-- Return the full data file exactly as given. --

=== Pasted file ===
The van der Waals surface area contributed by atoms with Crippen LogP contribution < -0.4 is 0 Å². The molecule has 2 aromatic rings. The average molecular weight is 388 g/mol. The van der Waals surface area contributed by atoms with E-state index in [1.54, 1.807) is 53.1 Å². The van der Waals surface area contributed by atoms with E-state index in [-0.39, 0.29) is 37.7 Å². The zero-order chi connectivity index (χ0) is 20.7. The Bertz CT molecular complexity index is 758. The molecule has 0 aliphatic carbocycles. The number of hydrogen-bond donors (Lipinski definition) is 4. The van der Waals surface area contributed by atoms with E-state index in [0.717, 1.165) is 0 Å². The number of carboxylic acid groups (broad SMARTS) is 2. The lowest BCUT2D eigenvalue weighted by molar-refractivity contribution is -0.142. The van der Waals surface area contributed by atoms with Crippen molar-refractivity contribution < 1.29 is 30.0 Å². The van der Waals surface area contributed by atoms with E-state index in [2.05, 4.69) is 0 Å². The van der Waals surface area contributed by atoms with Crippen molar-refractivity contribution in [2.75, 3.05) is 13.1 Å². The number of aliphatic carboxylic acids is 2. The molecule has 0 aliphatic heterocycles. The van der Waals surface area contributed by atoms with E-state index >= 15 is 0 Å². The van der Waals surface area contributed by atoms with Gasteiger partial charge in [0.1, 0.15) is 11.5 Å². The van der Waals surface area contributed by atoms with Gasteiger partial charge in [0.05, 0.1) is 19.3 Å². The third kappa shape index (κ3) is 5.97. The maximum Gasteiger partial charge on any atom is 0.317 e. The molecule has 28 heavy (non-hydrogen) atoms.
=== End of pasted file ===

The van der Waals surface area contributed by atoms with Crippen LogP contribution < -0.4 is 0 Å². The molecule has 2 aromatic rings. The average molecular weight is 388 g/mol. The van der Waals surface area contributed by atoms with E-state index in [1.54, 1.807) is 53.1 Å². The van der Waals surface area contributed by atoms with E-state index in [-0.39, 0.29) is 37.7 Å². The zero-order chi connectivity index (χ0) is 20.7. The Bertz CT molecular complexity index is 758. The molecule has 0 aliphatic carbocycles. The number of hydrogen-bond donors (Lipinski definition) is 4. The van der Waals surface area contributed by atoms with E-state index in [0.717, 1.165) is 0 Å². The number of carboxylic acid groups (broad SMARTS) is 2. The lowest BCUT2D eigenvalue weighted by molar-refractivity contribution is -0.142. The van der Waals surface area contributed by atoms with Crippen molar-refractivity contribution < 1.29 is 30.0 Å². The van der Waals surface area contributed by atoms with E-state index in [2.05, 4.69) is 0 Å². The van der Waals surface area contributed by atoms with Crippen molar-refractivity contribution in [2.75, 3.05) is 13.1 Å². The number of aliphatic carboxylic acids is 2. The molecule has 0 aliphatic heterocycles. The van der Waals surface area contributed by atoms with E-state index >= 15 is 0 Å². The van der Waals surface area contributed by atoms with Gasteiger partial charge in [0.1, 0.15) is 11.5 Å². The van der Waals surface area contributed by atoms with Gasteiger partial charge in [0.05, 0.1) is 19.3 Å². The third kappa shape index (κ3) is 5.97. The maximum Gasteiger partial charge on any atom is 0.317 e. The molecule has 28 heavy (non-hydrogen) atoms.